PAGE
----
fo·​mite ˈfō-ˌmīt How to pronounce fomite (audio)
: an object (such as a dish, doorknob, or article of clothing) that may be contaminated with infectious agents (such as bacteria or viruses) and serve in their transmission

Did you know?

"Disinfectant on your hands keeps us healthier and fomites no longer foment as much disease." Australian newspaper contributor Peter Goers was likely going for alliteration when he paired up fomite and foment, a verb meaning "to promote the growth or development of"—but, whether he realized it or not, the words fomite and foment are related. Fomite is a back-formation of fomites, the Latin plural of fomes, itself a word for "tinder." (Much like tinder is a catalyst of fire, a fomite can kindle disease.) Fomes is related to the Latin verb fovēre ("to heat"), an ancestor of foment.

Examples of fomite in a Sentence

Recent Examples on the Web Contracting mpox through indirect contact with fomites, including clothes, bed linens and towels, is low. Noor Adatia, Dallas News, 1 June 2023 At this point, the weight of the evidence suggests that the monkeypox virus can exist as an aerosol — either as a respiratory particle or as a fomite that’s been resuspended — but that inhaling these aerosols is not a major factor driving the epidemic. Megan Molteni, STAT, 12 Aug. 2022 But fomite transmission, or getting Covid through indirect contact with a contaminated surface, is not all that common, research now shows. Andrew Beaton, WSJ, 26 July 2021 While wearing your mask, the front of it especially should be treated as a potential fomite (source of transmission), so ensure proper fit when putting it on initially to avoid having to touch it while wearing. Corey Gaskin, Ars Technica, 18 Dec. 2021 It is spread primarily from symptomatic people to others who are in close contact through respiratory droplets, by direct contact with infected persons, or by contact with contaminated objects and surfaces (fomites). Dr. Tom Frieden and Dr. Cyrus Shahpar, CNN, 9 Apr. 2020 But while fomites are known to be the culprits in many outbreaks, an individual’s risk depends on a lot of factors. Joseph Eisenberg, The Conversation, 17 Mar. 2020 Once human carriers contaminate objects—known to medical professionals as fomites—there’s a new challenge of cleaning surfaces and washing hands to stymie the spread of the coronavirus. National Geographic, 13 Mar. 2020 Possible culprits for that kind of transmission include fomites, the objects and surfaces on which germs can land and hang out for up to a few hours, ready to be picked up. Aarian Marshall, Wired, 6 Mar. 2020 See More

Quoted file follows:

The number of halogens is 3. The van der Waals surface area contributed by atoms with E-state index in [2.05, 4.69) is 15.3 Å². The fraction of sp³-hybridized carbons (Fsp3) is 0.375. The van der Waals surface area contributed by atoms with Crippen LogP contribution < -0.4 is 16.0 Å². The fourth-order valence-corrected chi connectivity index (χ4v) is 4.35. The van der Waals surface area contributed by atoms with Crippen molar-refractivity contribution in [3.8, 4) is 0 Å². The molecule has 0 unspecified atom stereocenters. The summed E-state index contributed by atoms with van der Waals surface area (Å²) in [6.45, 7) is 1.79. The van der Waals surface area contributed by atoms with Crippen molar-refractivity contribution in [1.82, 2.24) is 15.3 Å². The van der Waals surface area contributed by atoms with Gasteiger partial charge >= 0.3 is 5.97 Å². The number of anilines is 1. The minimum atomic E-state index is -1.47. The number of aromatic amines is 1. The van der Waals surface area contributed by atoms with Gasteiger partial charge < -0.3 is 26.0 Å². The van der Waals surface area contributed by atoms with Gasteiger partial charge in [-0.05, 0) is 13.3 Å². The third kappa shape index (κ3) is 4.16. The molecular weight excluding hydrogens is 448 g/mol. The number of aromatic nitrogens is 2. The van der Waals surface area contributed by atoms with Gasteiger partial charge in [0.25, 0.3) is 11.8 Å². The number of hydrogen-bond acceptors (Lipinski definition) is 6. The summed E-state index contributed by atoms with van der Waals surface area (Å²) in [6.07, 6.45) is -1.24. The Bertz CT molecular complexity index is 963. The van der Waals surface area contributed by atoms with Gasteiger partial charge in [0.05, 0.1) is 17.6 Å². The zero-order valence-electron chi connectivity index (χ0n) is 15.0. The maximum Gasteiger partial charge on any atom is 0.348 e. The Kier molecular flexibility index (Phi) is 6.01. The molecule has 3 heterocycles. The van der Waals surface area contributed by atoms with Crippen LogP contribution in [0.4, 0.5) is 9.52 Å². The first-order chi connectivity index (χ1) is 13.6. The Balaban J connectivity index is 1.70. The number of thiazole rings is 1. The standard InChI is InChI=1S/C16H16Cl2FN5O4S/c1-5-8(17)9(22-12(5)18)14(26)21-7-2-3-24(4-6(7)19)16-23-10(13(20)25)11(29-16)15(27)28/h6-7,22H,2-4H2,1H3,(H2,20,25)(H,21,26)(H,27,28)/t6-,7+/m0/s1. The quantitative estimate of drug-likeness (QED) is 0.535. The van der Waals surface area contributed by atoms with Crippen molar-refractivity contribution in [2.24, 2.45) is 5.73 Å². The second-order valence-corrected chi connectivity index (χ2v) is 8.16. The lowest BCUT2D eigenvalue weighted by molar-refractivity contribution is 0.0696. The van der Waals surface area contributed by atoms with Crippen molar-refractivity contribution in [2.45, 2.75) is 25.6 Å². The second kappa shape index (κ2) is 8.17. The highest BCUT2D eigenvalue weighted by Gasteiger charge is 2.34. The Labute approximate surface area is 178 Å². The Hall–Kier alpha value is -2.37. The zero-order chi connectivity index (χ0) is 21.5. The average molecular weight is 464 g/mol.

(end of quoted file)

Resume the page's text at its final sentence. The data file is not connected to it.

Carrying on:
These examples are programmatically compiled from various online sources to illustrate current usage of the word 'fomite.' Any opinions expressed in the examples do not represent those of Merriam-Webster or its editors. Send us feedback about these examples.

Word History


back-formation from fomites, from New Latin, plural of fomit-, fomes, from Latin, kindling wood; akin to Latin fovēre to heat — more at foment

First Known Use

1803, in the meaning defined above

Time Traveler
The first known use of fomite was in 1803


Dictionary Entries Near fomite

Cite this Entry

“Fomite.” Dictionary, Merriam-Webster, Accessed 2 Oct. 2023.

Medical Definition


fo·​mite ˈfō-ˌmīt How to pronounce fomite (audio)
: an object (as a dish, toy, book, doorknob, or article of clothing) that may be contaminated with infectious agents (as bacteria or viruses) and serve in their transmission
the much maligned toilet seat is a remarkably ineffective fomiteM. F. Rein
what are the most common fomites for rotavirus in day-care settingsPediatric Report's Child Health Newsletter

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